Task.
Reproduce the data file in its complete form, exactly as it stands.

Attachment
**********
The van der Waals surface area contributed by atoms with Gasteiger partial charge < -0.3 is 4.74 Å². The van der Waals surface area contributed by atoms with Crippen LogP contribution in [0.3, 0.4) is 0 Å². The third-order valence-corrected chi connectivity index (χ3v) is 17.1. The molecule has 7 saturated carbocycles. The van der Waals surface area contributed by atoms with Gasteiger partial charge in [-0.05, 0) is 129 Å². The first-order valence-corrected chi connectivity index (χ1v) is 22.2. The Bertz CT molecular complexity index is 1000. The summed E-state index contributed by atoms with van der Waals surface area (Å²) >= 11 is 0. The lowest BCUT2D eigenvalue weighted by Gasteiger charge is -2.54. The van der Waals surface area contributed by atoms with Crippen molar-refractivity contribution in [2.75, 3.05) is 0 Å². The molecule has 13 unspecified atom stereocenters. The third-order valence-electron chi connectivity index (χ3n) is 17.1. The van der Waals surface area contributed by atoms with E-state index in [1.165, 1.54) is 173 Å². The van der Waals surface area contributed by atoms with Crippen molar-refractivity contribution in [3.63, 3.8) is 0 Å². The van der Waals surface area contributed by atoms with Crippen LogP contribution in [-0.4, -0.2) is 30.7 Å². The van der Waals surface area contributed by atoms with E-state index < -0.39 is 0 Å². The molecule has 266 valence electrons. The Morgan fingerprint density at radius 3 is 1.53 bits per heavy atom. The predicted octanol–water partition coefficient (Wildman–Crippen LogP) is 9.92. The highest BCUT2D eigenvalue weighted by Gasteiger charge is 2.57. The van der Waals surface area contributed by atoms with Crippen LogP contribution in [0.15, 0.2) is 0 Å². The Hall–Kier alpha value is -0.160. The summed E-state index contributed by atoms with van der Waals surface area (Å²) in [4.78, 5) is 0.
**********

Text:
The van der Waals surface area contributed by atoms with Gasteiger partial charge < -0.3 is 4.74 Å². The van der Waals surface area contributed by atoms with Crippen LogP contribution in [0.3, 0.4) is 0 Å². The third-order valence-corrected chi connectivity index (χ3v) is 17.1. The molecule has 7 saturated carbocycles. The van der Waals surface area contributed by atoms with Gasteiger partial charge in [-0.05, 0) is 129 Å². The first-order valence-corrected chi connectivity index (χ1v) is 22.2. The Bertz CT molecular complexity index is 1000. The summed E-state index contributed by atoms with van der Waals surface area (Å²) >= 11 is 0. The lowest BCUT2D eigenvalue weighted by Gasteiger charge is -2.54. The van der Waals surface area contributed by atoms with Crippen molar-refractivity contribution in [2.75, 3.05) is 0 Å². The molecule has 13 unspecified atom stereocenters. The third-order valence-electron chi connectivity index (χ3n) is 17.1. The van der Waals surface area contributed by atoms with E-state index in [1.165, 1.54) is 173 Å². The van der Waals surface area contributed by atoms with Crippen molar-refractivity contribution in [3.63, 3.8) is 0 Å². The van der Waals surface area contributed by atoms with Crippen LogP contribution in [-0.4, -0.2) is 30.7 Å². The van der Waals surface area contributed by atoms with E-state index < -0.39 is 0 Å². The molecule has 266 valence electrons. The Morgan fingerprint density at radius 3 is 1.53 bits per heavy atom. The predicted octanol–water partition coefficient (Wildman–Crippen LogP) is 9.92. The highest BCUT2D eigenvalue weighted by Gasteiger charge is 2.57. The van der Waals surface area contributed by atoms with Crippen LogP contribution in [0.15, 0.2) is 0 Å². The Hall–Kier alpha value is -0.160. The summed E-state index contributed by atoms with van der Waals surface area (Å²) in [4.78, 5) is 0.